Noun-verb dissociation in aphasia

The role of imageability and functional locus of the lesion

Davide Crepaldi, Silvia Aggujaro, Lisa Saskia Arduino, Giusy Zonca, Graziella Ghirardi, Maria Grazia Inzaghi, Mariarosa Colombo, Gennaro Chierchia, Claudio Luzzatti

Research output: Contribution to journalArticle

70 Citations (Scopus)

Abstract

Aphasic patients occasionally manifest a dissociated naming ability between objects and actions: this phenomenon has been interpreted as evidence of a separate organization for nouns and verbs in the mental lexicon. Nevertheless Bird et al. [Bird, H., Howard, D., Franklin, S. (2000). Why is a verb like an inanimate object? Grammatical category and semantic category deficits. Brain and Language, 72, 246-309], suggested that the damage underlying noun-verb dissociation affects the corresponding semantic concepts and not the lexical representation of words; moreover, they claimed that many dissociations reported in literature are caused merely by a strong imageability effect. In fact, most authors used a picture-naming task to assess patients' naming ability, and due to the fact that this test involves the use of pictures to represent actions and objects, nouns were frequently more imageable than verbs [Luzzatti, C., & Chierchia, G. (2002). On the nature of selective deficit involving nouns and verbs. Rivista di Linguistica, 14, 43-71]. In order to overcome this drawback, we devised a new task - nouns and verbs retrieval in a sentence context (NVR-SC) - in which nouns and verbs have the same imageability rate. Patients' performance on this task is compared with that obtained by the same patients on a standard picture-naming task. Of the 16 aphasic patients with a selective verb deficit, as revealed by the picture-naming task, two continued to show dissociation in the NVR-SC task, while 14 did not. The data indicate that at least some patients have an imageability-independent lexical deficit for verbs. The functional locus/i of the damage is also considered, with particular reference to the lemma/lexeme dichotomy suggested by Levelt et al. [Levelt, W. J. M., Roelofs, A., & Meyer, A. S. (1999). A theory of lexical access in speech production. Behavioral and Brain Sciences, 22, 1-75].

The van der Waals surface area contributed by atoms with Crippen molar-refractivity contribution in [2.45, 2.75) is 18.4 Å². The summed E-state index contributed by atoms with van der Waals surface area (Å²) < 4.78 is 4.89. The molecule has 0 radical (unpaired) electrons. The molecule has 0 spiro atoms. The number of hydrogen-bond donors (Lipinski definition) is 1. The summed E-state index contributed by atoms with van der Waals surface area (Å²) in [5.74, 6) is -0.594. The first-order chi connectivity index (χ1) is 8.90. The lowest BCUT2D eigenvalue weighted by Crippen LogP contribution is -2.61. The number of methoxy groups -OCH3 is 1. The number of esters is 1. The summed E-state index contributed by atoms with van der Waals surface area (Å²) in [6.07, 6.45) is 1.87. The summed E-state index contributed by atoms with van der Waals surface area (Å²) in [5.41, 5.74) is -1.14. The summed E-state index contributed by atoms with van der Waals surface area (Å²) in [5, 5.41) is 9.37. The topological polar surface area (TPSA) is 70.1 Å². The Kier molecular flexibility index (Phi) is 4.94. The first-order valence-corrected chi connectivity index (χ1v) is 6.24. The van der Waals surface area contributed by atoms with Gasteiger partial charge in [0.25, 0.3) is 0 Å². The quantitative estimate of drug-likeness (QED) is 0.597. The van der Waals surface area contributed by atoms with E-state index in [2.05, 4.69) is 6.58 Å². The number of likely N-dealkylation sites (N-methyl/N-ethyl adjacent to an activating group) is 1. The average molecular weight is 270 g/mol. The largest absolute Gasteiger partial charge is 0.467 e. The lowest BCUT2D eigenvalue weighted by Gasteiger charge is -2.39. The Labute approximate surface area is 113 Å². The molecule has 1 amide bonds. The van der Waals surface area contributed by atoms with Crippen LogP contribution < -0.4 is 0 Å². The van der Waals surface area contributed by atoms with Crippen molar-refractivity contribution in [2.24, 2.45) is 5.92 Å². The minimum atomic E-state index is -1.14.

Original languageEnglish
Pages (from-to)73-89
Number of pages17
JournalNeuropsychologia
Volume44
Issue number1
DOIs
Publication statusPublished - 2006

Fingerprint

Aphasia
Dissociative Disorders
Aptitude
Semantics
Behavioral Sciences
Brain
Task Performance and Analysis
Birds
Language

Keywords

  • Anomia
  • Argument structure
  • Grammatical class
  • Imageability
  • Lexical retrieval
  • Noun-verb dissociation

ASJC Scopus subject areas

  • Behavioral Neuroscience
  • Neuropsychology and Physiological Psychology

Cite this

Crepaldi, D., Aggujaro, S., Arduino, L. S., Zonca, G., Ghirardi, G., Inzaghi, M. G., ... Luzzatti, C. (2006). Noun-verb dissociation in aphasia: The role of imageability and functional locus of the lesion. Neuropsychologia, 44(1), 73-89. https://doi.org/10.1016/j.neuropsychologia.2005.04.006

Noun-verb dissociation in aphasia : The role of imageability and functional locus of the lesion. / Crepaldi, Davide; Aggujaro, Silvia; Arduino, Lisa Saskia; Zonca, Giusy; Ghirardi, Graziella; Inzaghi, Maria Grazia; Colombo, Mariarosa; Chierchia, Gennaro; Luzzatti, Claudio.

In: Neuropsychologia, Vol. 44, No. 1, 2006, p. 73-89.

Research output: Contribution to journalArticle

Crepaldi, D, Aggujaro, S, Arduino, LS, Zonca, G, Ghirardi, G, Inzaghi, MG, Colombo, M, Chierchia, G & Luzzatti, C 2006, 'Noun-verb dissociation in aphasia: The role of imageability and functional locus of the lesion', Neuropsychologia, vol. 44, no. 1, pp. 73-89. https://doi.org/10.1016/j.neuropsychologia.2005.04.006